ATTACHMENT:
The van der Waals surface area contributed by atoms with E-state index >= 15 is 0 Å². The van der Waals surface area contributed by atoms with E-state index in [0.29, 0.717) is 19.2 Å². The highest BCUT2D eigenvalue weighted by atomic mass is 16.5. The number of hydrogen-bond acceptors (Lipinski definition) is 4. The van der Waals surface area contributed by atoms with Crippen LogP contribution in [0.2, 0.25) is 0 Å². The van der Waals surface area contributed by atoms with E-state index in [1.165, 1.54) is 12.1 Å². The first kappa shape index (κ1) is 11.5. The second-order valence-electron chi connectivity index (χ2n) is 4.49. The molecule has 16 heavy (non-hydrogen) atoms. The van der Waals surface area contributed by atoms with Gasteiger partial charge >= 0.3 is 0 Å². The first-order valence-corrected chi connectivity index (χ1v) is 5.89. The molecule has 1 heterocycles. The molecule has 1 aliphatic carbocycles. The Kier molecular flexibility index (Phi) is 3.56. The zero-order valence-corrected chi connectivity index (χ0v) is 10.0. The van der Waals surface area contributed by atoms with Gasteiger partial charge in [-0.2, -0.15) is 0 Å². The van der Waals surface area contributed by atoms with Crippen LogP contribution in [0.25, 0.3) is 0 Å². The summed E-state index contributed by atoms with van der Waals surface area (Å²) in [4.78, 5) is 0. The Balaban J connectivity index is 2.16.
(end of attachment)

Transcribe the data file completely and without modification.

The van der Waals surface area contributed by atoms with E-state index >= 15 is 0 Å². The van der Waals surface area contributed by atoms with E-state index in [0.29, 0.717) is 19.2 Å². The highest BCUT2D eigenvalue weighted by atomic mass is 16.5. The number of hydrogen-bond acceptors (Lipinski definition) is 4. The van der Waals surface area contributed by atoms with Crippen LogP contribution in [0.2, 0.25) is 0 Å². The van der Waals surface area contributed by atoms with E-state index in [1.165, 1.54) is 12.1 Å². The first kappa shape index (κ1) is 11.5. The second-order valence-electron chi connectivity index (χ2n) is 4.49. The molecule has 16 heavy (non-hydrogen) atoms. The van der Waals surface area contributed by atoms with Gasteiger partial charge >= 0.3 is 0 Å². The first-order valence-corrected chi connectivity index (χ1v) is 5.89. The molecule has 1 heterocycles. The molecule has 1 aliphatic carbocycles. The Kier molecular flexibility index (Phi) is 3.56. The zero-order valence-corrected chi connectivity index (χ0v) is 10.0. The van der Waals surface area contributed by atoms with Gasteiger partial charge in [-0.2, -0.15) is 0 Å². The van der Waals surface area contributed by atoms with Crippen LogP contribution in [0.25, 0.3) is 0 Å². The summed E-state index contributed by atoms with van der Waals surface area (Å²) in [4.78, 5) is 0. The Balaban J connectivity index is 2.16.